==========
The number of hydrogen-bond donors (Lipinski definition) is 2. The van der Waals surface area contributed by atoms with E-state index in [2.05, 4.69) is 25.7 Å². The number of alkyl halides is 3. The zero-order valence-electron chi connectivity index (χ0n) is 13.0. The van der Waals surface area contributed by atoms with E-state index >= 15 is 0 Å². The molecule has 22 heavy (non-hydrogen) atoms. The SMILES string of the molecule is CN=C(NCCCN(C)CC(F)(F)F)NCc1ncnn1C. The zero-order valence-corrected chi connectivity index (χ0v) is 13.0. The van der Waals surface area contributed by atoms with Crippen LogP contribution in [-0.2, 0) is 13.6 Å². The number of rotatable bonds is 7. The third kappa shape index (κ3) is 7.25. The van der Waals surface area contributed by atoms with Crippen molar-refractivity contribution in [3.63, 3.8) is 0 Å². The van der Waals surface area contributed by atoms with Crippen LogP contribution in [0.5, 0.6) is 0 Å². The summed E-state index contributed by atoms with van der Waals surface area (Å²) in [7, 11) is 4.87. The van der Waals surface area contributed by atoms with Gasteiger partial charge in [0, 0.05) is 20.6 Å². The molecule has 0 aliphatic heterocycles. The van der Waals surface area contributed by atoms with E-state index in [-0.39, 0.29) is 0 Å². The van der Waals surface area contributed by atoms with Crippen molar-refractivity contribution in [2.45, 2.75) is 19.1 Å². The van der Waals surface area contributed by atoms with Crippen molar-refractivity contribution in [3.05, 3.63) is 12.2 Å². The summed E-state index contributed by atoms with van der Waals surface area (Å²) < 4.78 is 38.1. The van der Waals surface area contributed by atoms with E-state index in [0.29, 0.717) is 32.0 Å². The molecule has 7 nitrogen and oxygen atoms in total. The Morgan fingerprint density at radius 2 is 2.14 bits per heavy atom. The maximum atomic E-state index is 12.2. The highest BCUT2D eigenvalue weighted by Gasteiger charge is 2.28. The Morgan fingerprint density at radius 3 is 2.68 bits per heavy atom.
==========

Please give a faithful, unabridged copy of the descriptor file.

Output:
The number of hydrogen-bond donors (Lipinski definition) is 2. The van der Waals surface area contributed by atoms with E-state index in [2.05, 4.69) is 25.7 Å². The number of alkyl halides is 3. The zero-order valence-electron chi connectivity index (χ0n) is 13.0. The van der Waals surface area contributed by atoms with E-state index >= 15 is 0 Å². The molecule has 22 heavy (non-hydrogen) atoms. The SMILES string of the molecule is CN=C(NCCCN(C)CC(F)(F)F)NCc1ncnn1C. The zero-order valence-corrected chi connectivity index (χ0v) is 13.0. The van der Waals surface area contributed by atoms with Crippen LogP contribution in [-0.2, 0) is 13.6 Å². The number of rotatable bonds is 7. The third kappa shape index (κ3) is 7.25. The van der Waals surface area contributed by atoms with Crippen molar-refractivity contribution in [3.63, 3.8) is 0 Å². The van der Waals surface area contributed by atoms with Crippen LogP contribution in [0.5, 0.6) is 0 Å². The summed E-state index contributed by atoms with van der Waals surface area (Å²) in [7, 11) is 4.87. The van der Waals surface area contributed by atoms with Gasteiger partial charge in [0, 0.05) is 20.6 Å². The molecule has 0 aliphatic heterocycles. The van der Waals surface area contributed by atoms with E-state index in [-0.39, 0.29) is 0 Å². The van der Waals surface area contributed by atoms with Crippen molar-refractivity contribution in [2.45, 2.75) is 19.1 Å². The van der Waals surface area contributed by atoms with Crippen molar-refractivity contribution in [3.05, 3.63) is 12.2 Å². The summed E-state index contributed by atoms with van der Waals surface area (Å²) < 4.78 is 38.1. The van der Waals surface area contributed by atoms with E-state index in [0.29, 0.717) is 32.0 Å². The molecule has 7 nitrogen and oxygen atoms in total. The Morgan fingerprint density at radius 2 is 2.14 bits per heavy atom. The maximum atomic E-state index is 12.2. The highest BCUT2D eigenvalue weighted by Gasteiger charge is 2.28. The Morgan fingerprint density at radius 3 is 2.68 bits per heavy atom.